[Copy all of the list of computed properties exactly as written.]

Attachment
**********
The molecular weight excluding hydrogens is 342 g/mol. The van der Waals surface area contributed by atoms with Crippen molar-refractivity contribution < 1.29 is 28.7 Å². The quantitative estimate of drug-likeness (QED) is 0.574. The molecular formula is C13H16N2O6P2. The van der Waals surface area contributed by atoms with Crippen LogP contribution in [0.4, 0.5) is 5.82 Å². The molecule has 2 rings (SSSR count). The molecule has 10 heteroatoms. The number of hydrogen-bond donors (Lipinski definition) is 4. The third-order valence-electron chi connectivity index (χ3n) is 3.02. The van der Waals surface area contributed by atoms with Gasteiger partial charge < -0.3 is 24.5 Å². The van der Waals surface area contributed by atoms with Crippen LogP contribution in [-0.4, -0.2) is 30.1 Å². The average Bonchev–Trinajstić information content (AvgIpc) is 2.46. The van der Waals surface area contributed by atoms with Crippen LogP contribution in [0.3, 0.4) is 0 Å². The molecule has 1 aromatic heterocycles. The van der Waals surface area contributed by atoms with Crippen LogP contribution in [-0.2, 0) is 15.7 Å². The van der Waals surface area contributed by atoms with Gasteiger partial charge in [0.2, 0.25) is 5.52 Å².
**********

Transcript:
The molecular weight excluding hydrogens is 342 g/mol. The van der Waals surface area contributed by atoms with Crippen molar-refractivity contribution < 1.29 is 28.7 Å². The quantitative estimate of drug-likeness (QED) is 0.574. The molecular formula is C13H16N2O6P2. The van der Waals surface area contributed by atoms with Crippen LogP contribution in [0.4, 0.5) is 5.82 Å². The molecule has 2 rings (SSSR count). The molecule has 10 heteroatoms. The number of hydrogen-bond donors (Lipinski definition) is 4. The third-order valence-electron chi connectivity index (χ3n) is 3.02. The van der Waals surface area contributed by atoms with Gasteiger partial charge < -0.3 is 24.5 Å². The van der Waals surface area contributed by atoms with Crippen LogP contribution in [-0.4, -0.2) is 30.1 Å². The average Bonchev–Trinajstić information content (AvgIpc) is 2.46. The van der Waals surface area contributed by atoms with Crippen LogP contribution in [0.3, 0.4) is 0 Å². The molecule has 1 aromatic heterocycles. The van der Waals surface area contributed by atoms with Crippen LogP contribution in [-0.2, 0) is 15.7 Å². The van der Waals surface area contributed by atoms with Gasteiger partial charge in [0.2, 0.25) is 5.52 Å².